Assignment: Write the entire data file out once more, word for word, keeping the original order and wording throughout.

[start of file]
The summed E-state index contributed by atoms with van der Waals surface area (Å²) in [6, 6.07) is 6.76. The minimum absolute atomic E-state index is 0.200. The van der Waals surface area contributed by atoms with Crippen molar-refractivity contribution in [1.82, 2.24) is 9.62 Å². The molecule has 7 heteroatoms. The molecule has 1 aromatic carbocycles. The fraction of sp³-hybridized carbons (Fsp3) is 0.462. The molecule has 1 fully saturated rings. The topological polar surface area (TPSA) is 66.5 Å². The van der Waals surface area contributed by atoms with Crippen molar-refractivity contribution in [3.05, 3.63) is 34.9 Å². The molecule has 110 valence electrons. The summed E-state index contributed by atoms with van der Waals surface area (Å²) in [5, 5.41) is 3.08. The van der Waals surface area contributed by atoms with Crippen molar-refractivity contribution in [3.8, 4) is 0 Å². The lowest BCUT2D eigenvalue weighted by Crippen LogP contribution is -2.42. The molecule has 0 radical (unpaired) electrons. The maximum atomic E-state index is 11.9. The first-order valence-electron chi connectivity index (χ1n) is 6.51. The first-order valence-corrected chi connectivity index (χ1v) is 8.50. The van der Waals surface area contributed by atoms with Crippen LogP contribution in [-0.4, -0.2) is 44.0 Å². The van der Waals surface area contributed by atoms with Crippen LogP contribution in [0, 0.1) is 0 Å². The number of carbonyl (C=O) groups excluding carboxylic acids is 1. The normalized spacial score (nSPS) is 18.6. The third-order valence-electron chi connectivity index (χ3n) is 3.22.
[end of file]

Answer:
The summed E-state index contributed by atoms with van der Waals surface area (Å²) in [6, 6.07) is 6.76. The minimum absolute atomic E-state index is 0.200. The van der Waals surface area contributed by atoms with Crippen molar-refractivity contribution in [1.82, 2.24) is 9.62 Å². The molecule has 7 heteroatoms. The molecule has 1 aromatic carbocycles. The fraction of sp³-hybridized carbons (Fsp3) is 0.462. The molecule has 1 fully saturated rings. The topological polar surface area (TPSA) is 66.5 Å². The van der Waals surface area contributed by atoms with Crippen molar-refractivity contribution in [3.05, 3.63) is 34.9 Å². The molecule has 110 valence electrons. The summed E-state index contributed by atoms with van der Waals surface area (Å²) in [5, 5.41) is 3.08. The van der Waals surface area contributed by atoms with Crippen molar-refractivity contribution in [3.8, 4) is 0 Å². The lowest BCUT2D eigenvalue weighted by Crippen LogP contribution is -2.42. The molecule has 0 radical (unpaired) electrons. The maximum atomic E-state index is 11.9. The first-order valence-electron chi connectivity index (χ1n) is 6.51. The first-order valence-corrected chi connectivity index (χ1v) is 8.50. The van der Waals surface area contributed by atoms with Crippen LogP contribution in [-0.4, -0.2) is 44.0 Å². The van der Waals surface area contributed by atoms with Crippen LogP contribution in [0, 0.1) is 0 Å². The number of carbonyl (C=O) groups excluding carboxylic acids is 1. The normalized spacial score (nSPS) is 18.6. The third-order valence-electron chi connectivity index (χ3n) is 3.22.